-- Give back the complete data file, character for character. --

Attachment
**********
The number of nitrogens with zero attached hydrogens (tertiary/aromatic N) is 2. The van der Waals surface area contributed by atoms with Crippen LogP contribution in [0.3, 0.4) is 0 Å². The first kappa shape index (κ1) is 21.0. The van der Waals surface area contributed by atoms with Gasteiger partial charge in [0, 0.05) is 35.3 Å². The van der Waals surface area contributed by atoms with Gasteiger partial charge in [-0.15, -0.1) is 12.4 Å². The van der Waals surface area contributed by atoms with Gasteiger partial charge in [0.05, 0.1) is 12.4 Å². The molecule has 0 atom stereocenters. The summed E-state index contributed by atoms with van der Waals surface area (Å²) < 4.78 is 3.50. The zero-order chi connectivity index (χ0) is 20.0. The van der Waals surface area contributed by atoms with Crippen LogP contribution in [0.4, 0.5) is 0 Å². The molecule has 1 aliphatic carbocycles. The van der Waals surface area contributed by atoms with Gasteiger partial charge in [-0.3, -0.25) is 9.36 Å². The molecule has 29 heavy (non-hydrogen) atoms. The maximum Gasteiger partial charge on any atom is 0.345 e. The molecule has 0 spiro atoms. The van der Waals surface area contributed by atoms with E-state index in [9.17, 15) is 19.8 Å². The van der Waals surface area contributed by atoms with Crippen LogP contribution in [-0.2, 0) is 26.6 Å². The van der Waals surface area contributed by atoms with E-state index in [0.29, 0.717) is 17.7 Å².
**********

The number of nitrogens with zero attached hydrogens (tertiary/aromatic N) is 2. The van der Waals surface area contributed by atoms with Crippen LogP contribution in [0.3, 0.4) is 0 Å². The first kappa shape index (κ1) is 21.0. The van der Waals surface area contributed by atoms with Gasteiger partial charge in [0, 0.05) is 35.3 Å². The van der Waals surface area contributed by atoms with Gasteiger partial charge in [-0.15, -0.1) is 12.4 Å². The van der Waals surface area contributed by atoms with Gasteiger partial charge in [0.05, 0.1) is 12.4 Å². The molecule has 0 atom stereocenters. The summed E-state index contributed by atoms with van der Waals surface area (Å²) < 4.78 is 3.50. The zero-order chi connectivity index (χ0) is 20.0. The van der Waals surface area contributed by atoms with Crippen LogP contribution in [0.4, 0.5) is 0 Å². The molecule has 1 aliphatic carbocycles. The van der Waals surface area contributed by atoms with Gasteiger partial charge in [-0.3, -0.25) is 9.36 Å². The molecule has 29 heavy (non-hydrogen) atoms. The maximum Gasteiger partial charge on any atom is 0.345 e. The molecule has 0 spiro atoms. The van der Waals surface area contributed by atoms with E-state index in [9.17, 15) is 19.8 Å². The van der Waals surface area contributed by atoms with Crippen LogP contribution in [-0.2, 0) is 26.6 Å². The van der Waals surface area contributed by atoms with E-state index in [0.29, 0.717) is 17.7 Å².